Renate Siebert looks at the Sicilian mafia, an arena that is typically monopolised by male scholars, through female eyes. She studies the role of women in the organisation and amalgamates sociological scholarship with a wealth of research material, in a way that silences disputes between theorists and empiricists.
Masculinity and destructive patriarchy have been almost completely neglected in previous analyses. The starting point of the book is the extraordinary fascination which the Sicilian mafia exerts over men, who are lured into the organisation while in search of powerful reassurances over their virility. These enclaves of "real" men are improperly defined as "families" while in fact they are monogendered, monosexual units. The mafia, in Siebert's analysis, offers men the possibility to strengthen their masculinity and the values traditionally associated with it. More specifically, it provides them with a set of symbolic and material tools to suppress the feminine aspect inside them. "Self-control, the denial of feelings and the rejection of others' feelings are invariably the foundation on which membership of the mafia is developed."
Women who have some sort of relationship with the mafia vary widely. First, they include female "criminal labour" employed to carry out specific tasks, for example the smuggling of drugs. The exploitation of such women, in truth, is also a characteristic of other criminal enterprises, and reminds one of the use of women by drug traffickers and gangs specialising in stealing or forging cheque books, say, in London. However, what is unique to the mafia is the double attitude towards women who are related to members of the organisation on the one hand, and women who are only given a "job" on the other. The former, who constitute the second variety of women playing a role in the Sicilian mafia, may share the benefits of their partners' reputation, earn prestige, be respected, and certainly will never be molested. The latter will be dumped as soon as their task is performed, and if in trouble with the law will receive no support. Both these attitudes towards women reinforce the masculinity of the organisation.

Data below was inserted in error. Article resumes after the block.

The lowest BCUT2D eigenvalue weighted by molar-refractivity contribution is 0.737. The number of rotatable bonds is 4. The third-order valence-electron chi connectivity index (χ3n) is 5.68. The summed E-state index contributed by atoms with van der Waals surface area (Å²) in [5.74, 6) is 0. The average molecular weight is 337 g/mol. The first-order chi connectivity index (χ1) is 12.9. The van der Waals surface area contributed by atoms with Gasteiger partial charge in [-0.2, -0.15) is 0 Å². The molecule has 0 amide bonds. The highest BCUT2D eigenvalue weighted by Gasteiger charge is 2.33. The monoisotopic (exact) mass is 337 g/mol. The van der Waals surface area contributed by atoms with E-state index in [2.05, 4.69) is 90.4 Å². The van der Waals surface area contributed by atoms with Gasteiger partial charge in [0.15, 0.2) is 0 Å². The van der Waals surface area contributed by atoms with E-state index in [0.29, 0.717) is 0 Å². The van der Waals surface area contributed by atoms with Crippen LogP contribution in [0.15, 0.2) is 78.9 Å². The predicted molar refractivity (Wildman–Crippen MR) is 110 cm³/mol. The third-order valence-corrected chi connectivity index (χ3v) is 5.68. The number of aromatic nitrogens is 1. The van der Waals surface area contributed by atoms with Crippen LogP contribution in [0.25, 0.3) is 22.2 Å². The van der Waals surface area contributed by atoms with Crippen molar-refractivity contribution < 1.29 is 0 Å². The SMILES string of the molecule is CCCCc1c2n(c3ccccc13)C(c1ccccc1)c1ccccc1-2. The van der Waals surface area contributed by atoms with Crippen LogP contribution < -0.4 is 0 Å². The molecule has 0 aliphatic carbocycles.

This treatment of women reminds one of other aspects of the mafia which have rarely been explored, such as the reinforcement of power sought by the mafia through the reiteration of some specific activities which do not appear very remunerative. For example, even when some mafia groups accumulate enough profits to start an official business career, they do not forgo the traditional practice of extortion. The relatively little protection money obtained by corner shops possesses an important symbolic value; it encapsulates a message: we are still the bosses here.
The last type of women who enter into some form of relationship with the Sicilian mafia are those who fight it: ordinary women, relatives of victims, civil rights campaigners. They founded the Association of Sicilian Women Against the Mafia, whose history is told in the last chapter of the book: "Between killing and dying there is a third way: living".
The variable masculinity allows Renate Siebert to analyse organised crime from an angle which unfortunately is almost ignored by traditional observers. She warns that one should get rid of the idea that the mafia is the product of underdevelopment: rather it is one of the possible structures by which the accumulation of wealth and the reproduction of power can be achieved.
Vincenzo Ruggiero is reader in criminology and social studies, Middlesex University.
Secrets of Life and Death: Women and the Mafia
Author - Renate Siebert
ISBN - 1 85 984 9032 and 023X
Publisher - Verso
Price - £45.00 and £14.00
Pages - 333